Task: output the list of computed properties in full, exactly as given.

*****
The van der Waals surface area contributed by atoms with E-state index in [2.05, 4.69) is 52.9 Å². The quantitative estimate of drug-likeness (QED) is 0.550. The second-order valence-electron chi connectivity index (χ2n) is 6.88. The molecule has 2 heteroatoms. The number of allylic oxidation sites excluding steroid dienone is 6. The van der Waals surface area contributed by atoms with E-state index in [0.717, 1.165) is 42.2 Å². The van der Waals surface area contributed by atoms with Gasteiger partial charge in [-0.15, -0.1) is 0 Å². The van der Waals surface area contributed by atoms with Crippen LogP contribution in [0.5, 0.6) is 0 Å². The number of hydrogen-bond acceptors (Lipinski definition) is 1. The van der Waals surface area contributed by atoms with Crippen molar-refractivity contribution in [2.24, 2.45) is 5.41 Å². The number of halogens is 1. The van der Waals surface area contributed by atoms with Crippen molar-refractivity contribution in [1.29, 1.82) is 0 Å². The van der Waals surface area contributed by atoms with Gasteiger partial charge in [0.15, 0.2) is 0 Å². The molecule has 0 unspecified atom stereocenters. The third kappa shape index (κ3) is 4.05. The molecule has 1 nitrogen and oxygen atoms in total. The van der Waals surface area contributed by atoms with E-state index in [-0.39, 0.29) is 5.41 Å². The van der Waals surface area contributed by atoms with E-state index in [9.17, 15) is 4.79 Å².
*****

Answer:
The van der Waals surface area contributed by atoms with E-state index in [2.05, 4.69) is 52.9 Å². The quantitative estimate of drug-likeness (QED) is 0.550. The second-order valence-electron chi connectivity index (χ2n) is 6.88. The molecule has 2 heteroatoms. The number of allylic oxidation sites excluding steroid dienone is 6. The van der Waals surface area contributed by atoms with E-state index in [0.717, 1.165) is 42.2 Å². The van der Waals surface area contributed by atoms with Gasteiger partial charge in [-0.15, -0.1) is 0 Å². The van der Waals surface area contributed by atoms with Crippen LogP contribution in [0.5, 0.6) is 0 Å². The number of hydrogen-bond acceptors (Lipinski definition) is 1. The van der Waals surface area contributed by atoms with Crippen molar-refractivity contribution in [2.24, 2.45) is 5.41 Å². The number of halogens is 1. The van der Waals surface area contributed by atoms with Crippen molar-refractivity contribution in [1.29, 1.82) is 0 Å². The van der Waals surface area contributed by atoms with Gasteiger partial charge in [0.15, 0.2) is 0 Å². The molecule has 0 unspecified atom stereocenters. The third kappa shape index (κ3) is 4.05. The molecule has 1 nitrogen and oxygen atoms in total. The van der Waals surface area contributed by atoms with E-state index in [-0.39, 0.29) is 5.41 Å². The van der Waals surface area contributed by atoms with E-state index in [9.17, 15) is 4.79 Å².